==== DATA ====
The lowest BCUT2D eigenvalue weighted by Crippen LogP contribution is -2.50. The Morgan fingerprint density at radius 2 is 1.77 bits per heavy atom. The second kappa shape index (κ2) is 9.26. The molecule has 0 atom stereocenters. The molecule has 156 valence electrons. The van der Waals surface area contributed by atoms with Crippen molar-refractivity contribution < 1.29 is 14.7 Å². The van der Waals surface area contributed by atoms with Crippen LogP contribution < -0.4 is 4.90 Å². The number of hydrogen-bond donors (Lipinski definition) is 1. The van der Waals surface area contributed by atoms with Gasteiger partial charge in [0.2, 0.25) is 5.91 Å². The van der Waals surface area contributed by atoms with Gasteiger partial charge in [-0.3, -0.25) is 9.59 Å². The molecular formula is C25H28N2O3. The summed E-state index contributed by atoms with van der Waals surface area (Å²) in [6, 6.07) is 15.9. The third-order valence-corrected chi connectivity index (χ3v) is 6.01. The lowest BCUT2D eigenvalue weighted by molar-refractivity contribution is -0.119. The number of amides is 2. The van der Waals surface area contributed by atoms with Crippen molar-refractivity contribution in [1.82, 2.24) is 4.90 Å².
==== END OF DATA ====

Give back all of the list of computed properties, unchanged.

The lowest BCUT2D eigenvalue weighted by Crippen LogP contribution is -2.50. The Morgan fingerprint density at radius 2 is 1.77 bits per heavy atom. The second kappa shape index (κ2) is 9.26. The molecule has 0 atom stereocenters. The molecule has 156 valence electrons. The van der Waals surface area contributed by atoms with Crippen molar-refractivity contribution < 1.29 is 14.7 Å². The van der Waals surface area contributed by atoms with Crippen LogP contribution < -0.4 is 4.90 Å². The number of hydrogen-bond donors (Lipinski definition) is 1. The van der Waals surface area contributed by atoms with Gasteiger partial charge in [0.2, 0.25) is 5.91 Å². The van der Waals surface area contributed by atoms with Gasteiger partial charge in [-0.3, -0.25) is 9.59 Å². The molecular formula is C25H28N2O3. The summed E-state index contributed by atoms with van der Waals surface area (Å²) in [6, 6.07) is 15.9. The third-order valence-corrected chi connectivity index (χ3v) is 6.01. The lowest BCUT2D eigenvalue weighted by molar-refractivity contribution is -0.119. The number of amides is 2. The van der Waals surface area contributed by atoms with Crippen molar-refractivity contribution in [1.82, 2.24) is 4.90 Å².